Allen Matkins

Last Friday, Oracle Corporation disclosed in a Form 10-Q that it was moving its principal executive offices to Austin, Texas.  The disclosure appeared under "Item 5 - Other Information":

"Oracle is implementing a more flexible employee work location policy and has changed its Corporate Headquarters from Redwood City, California to Austin, Texas. We believe these moves best position Oracle for growth and provide our personnel with more flexibility about where and how they work. Depending on their role, this means that many of our employees can choose their office location as well as continue to work from home part time or all of the time. In addition, we will continue to support major hubs for Oracle around the world, including those in the United States such as Redwood City, Austin, Santa Monica, Seattle, Denver, Orlando and Burlington, among others, and we expect to add other locations over time. By implementing a more modern approach to work, we expect to further improve our employees’ quality of life and quality of output."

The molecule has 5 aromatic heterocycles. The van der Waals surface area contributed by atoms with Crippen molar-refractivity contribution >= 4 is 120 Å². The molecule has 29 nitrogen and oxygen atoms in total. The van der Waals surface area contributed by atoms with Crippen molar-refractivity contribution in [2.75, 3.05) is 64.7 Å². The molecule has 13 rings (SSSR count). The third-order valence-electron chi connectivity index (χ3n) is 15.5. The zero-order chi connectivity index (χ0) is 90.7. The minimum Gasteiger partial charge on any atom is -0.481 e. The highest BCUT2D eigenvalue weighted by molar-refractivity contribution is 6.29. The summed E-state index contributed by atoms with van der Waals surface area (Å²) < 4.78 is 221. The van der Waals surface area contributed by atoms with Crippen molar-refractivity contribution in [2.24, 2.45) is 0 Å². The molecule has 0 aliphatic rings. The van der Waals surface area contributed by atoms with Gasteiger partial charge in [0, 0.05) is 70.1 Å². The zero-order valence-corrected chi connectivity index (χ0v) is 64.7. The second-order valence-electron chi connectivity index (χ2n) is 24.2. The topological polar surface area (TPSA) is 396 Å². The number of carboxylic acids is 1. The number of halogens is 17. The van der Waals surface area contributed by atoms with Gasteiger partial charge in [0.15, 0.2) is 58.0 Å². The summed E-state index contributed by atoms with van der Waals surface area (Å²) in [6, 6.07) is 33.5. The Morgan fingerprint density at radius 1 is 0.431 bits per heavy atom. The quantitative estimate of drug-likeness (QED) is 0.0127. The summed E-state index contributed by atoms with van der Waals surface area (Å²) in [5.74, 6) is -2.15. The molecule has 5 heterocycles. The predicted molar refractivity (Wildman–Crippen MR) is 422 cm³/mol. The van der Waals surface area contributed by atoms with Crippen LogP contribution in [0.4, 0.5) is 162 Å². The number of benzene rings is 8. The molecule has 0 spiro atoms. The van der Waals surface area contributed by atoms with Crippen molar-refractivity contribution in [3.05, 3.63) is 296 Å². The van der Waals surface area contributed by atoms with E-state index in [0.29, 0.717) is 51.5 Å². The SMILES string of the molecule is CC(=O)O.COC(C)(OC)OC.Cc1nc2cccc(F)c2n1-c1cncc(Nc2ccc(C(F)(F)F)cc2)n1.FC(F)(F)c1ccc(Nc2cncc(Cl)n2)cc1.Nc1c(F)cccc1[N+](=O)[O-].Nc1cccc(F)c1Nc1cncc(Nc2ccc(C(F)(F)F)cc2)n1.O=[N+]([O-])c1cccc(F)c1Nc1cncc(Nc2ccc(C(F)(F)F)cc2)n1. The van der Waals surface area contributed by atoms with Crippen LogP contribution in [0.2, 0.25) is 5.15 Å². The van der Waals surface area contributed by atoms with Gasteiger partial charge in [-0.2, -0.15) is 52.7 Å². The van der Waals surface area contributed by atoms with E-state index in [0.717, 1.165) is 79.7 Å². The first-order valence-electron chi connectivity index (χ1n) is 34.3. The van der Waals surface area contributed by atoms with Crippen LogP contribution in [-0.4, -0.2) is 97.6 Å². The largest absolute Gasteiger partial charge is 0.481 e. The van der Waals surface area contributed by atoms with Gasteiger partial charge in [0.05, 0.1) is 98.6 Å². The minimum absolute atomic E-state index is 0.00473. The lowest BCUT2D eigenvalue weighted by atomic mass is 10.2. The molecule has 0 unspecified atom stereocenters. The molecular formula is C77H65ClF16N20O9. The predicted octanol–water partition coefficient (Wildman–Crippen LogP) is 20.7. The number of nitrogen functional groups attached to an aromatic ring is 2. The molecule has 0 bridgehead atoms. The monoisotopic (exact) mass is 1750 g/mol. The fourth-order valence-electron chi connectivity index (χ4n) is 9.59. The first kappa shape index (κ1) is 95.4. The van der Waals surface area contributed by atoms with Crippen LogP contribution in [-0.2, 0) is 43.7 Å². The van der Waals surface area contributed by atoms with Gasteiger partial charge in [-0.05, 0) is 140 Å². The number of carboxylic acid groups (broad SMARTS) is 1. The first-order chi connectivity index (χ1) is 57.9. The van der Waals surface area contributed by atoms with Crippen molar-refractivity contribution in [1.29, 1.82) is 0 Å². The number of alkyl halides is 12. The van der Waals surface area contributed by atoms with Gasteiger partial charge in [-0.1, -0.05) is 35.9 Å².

Earlier in the month, Hewlett Packard Enterprises announced in a press release (which was filed as an exhibit to a Form 8-K) that it was also moving to the Lone Star state:

"HPE has made the decision to relocate its headquarters from San Jose, California, to Houston, Texas. HPE’s largest U.S. employment hub, Houston is an attractive market to recruit and retain future diverse talent, and is where the company is currently constructing a state-of-the-art new campus. The Bay Area will continue to be a strategic hub for HPE innovation, and the company will consolidate a number of sites in the Bay Area to its San Jose campus. No layoffs are associated with this move."

In a further blow to California, the shareholders of Cisco Systems, Inc. voted last week to approve the reincorporation of the company from California to Delaware. 

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